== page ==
Tropical Diseases in Brasil
Travelers to Brazil who follow the usual tourist itineraries and follow food safety
recommendations should have low risk of contracting cholera. It is important to avoid drinking or eating in
untreated water or uncooked or raw food.
Cholera is still present in 58 countries as of 2001 where 185,000 cases were reported to the World Health
Ingesting contaminated water or food can put you at risk for contracting cholera.
Travelers to Brazil who follow the usual tourist itineraries and follow food safety recommendations should have
low risk of contracting cholera. It is important to avoid drinking or eating in untreated water or uncooked or raw
food. Travelers are not required to have vaccinations against cholera anymore.
Yellow fever is caused by mosquitoes and is a viral illness. The symptoms can vary and may resemble the flu.
Yellow fever is common in sub-Saharan Africa and South America. Cases of yellow fever have been noted in young men
exposed through occupation to the vector population in Brazil.
Malaria is caused by a parasite and can be fatal. In Brazil the areas at risk are Acre, Rondônia, Amapá,
Amazonas, Roraima, and also Tocantins. Malaria is passed to humans from a bite of an infected mosquito. You can
prevent malaria by seeing your health care provider while planning your trip to Brazil. Your provider will give you
a vaccination and antimalaria medication. Prevent mosquito bites by bringing along a deet containing insect
repellant, a mosquito bed netting and clothes that have long sleeves and long pants.
Dengue is a viral infection transmitted to humans by mosquitos. Mosquitos are most active during the day, so
take precautions to prevent being bitten by mosquitoes while they are active. The risk is usually higher in urban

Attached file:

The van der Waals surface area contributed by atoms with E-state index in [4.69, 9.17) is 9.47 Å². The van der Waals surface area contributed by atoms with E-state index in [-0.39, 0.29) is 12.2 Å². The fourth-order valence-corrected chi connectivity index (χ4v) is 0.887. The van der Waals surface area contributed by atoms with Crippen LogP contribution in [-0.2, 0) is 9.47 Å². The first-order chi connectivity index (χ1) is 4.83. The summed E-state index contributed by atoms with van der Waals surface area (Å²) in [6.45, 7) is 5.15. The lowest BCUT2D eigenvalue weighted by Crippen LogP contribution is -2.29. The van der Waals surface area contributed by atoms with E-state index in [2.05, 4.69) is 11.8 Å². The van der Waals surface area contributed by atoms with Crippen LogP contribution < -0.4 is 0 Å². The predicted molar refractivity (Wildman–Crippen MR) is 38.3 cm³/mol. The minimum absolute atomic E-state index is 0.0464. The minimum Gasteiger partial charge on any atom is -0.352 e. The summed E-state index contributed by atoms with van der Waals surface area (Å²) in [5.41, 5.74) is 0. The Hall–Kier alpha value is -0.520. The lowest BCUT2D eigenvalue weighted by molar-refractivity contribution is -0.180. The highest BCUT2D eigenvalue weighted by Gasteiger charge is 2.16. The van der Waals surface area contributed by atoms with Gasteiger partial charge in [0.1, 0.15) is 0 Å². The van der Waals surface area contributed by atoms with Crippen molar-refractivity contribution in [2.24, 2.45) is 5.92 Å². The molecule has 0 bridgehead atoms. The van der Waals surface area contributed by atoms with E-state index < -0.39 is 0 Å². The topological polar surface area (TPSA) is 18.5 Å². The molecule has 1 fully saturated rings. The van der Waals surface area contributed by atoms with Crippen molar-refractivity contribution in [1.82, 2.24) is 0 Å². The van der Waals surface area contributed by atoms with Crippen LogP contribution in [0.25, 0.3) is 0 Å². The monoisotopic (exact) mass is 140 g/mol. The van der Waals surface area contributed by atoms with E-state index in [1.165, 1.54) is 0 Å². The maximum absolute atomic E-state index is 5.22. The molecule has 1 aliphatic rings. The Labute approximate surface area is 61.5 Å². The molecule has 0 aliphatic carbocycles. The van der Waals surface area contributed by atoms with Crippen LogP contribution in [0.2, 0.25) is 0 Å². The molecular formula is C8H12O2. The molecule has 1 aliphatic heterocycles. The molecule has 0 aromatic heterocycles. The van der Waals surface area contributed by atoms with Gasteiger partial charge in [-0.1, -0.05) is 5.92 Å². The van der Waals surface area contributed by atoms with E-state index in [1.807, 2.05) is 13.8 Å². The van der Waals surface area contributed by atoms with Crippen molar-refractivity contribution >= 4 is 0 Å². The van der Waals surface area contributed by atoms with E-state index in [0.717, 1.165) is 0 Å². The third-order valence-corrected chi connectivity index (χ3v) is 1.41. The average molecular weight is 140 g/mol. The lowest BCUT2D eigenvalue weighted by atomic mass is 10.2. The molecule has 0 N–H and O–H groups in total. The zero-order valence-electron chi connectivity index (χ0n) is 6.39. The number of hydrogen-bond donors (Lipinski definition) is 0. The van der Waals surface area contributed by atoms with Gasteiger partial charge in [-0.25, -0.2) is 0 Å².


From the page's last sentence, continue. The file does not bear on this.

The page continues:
areas but can occur in rural areas as well.
| Common names categorized under tropical diseases are: leprosy, malaria, river blindness, schistosomiasis, sleeping sickness, tuberculosis, yellow fever, ringworm, and also chagas disease just to name a few. One sixth of the world's population will have to personally deal with a tropical disease. Insects, parasites and vectors all cause tropical diseases. Neglected tropical diseases include Buruli ulcer, cholera, cysticercosis, guinea-worm disease, and food borne infections such as fascioliasis. Dengue is a vector-borne. Tropical Veterinary Medicine
Lymphatic filariasis is caused by the adult worm and once infected live in the lymphatic vessels of the host.
Infected mosquitoes transmit the disease from one person to another. 120 million individuals are infected with
lymphatic filariasis in tropical areas such as sub-Saharan Africa, Egypt, Southern Asia, the western Pacific
islands, and the northeastern coasts of South and Central American and also the Caribbean islands. There is no
vaccine for lymphatic filariasis. The best thing anyone can do visiting Brazil is to avoid being bitten by
mosquitoes by using personal protective clothing and using insect repellent.
Another tropical disease common to Brazil is leishmaniasis. Leishmaniasis is a parasitic disease caused by the
bite of the sand flies. This disease is found more often in rural areas, so one preventative may be to avoid the
rural areas of Brazil. Dusk and dawn are the two times to be especially careful of sand flies, but usually bite
more often at nighttime. Prevent being bitten by wearing clothing that covers much of the body as possible and
using insect repellent. Clothing should be treated with permethrin. Bed netting should be used for sleeping.
Permethrin aerosol can be sprayed on bed netting, and window screens.
River blindness is also prevalent in Brazil and is a disease transmitted by the bite of a female black fly. They
bite during the day and are found by rivers and streams in Brazil. Risk of infection is greater if you live or work
near fly habitats. There are no vaccines for either river blindness or chemoprophylaxis applications so protective
measures must be taken. Avoid areas known to have black flies and wear protective clothing.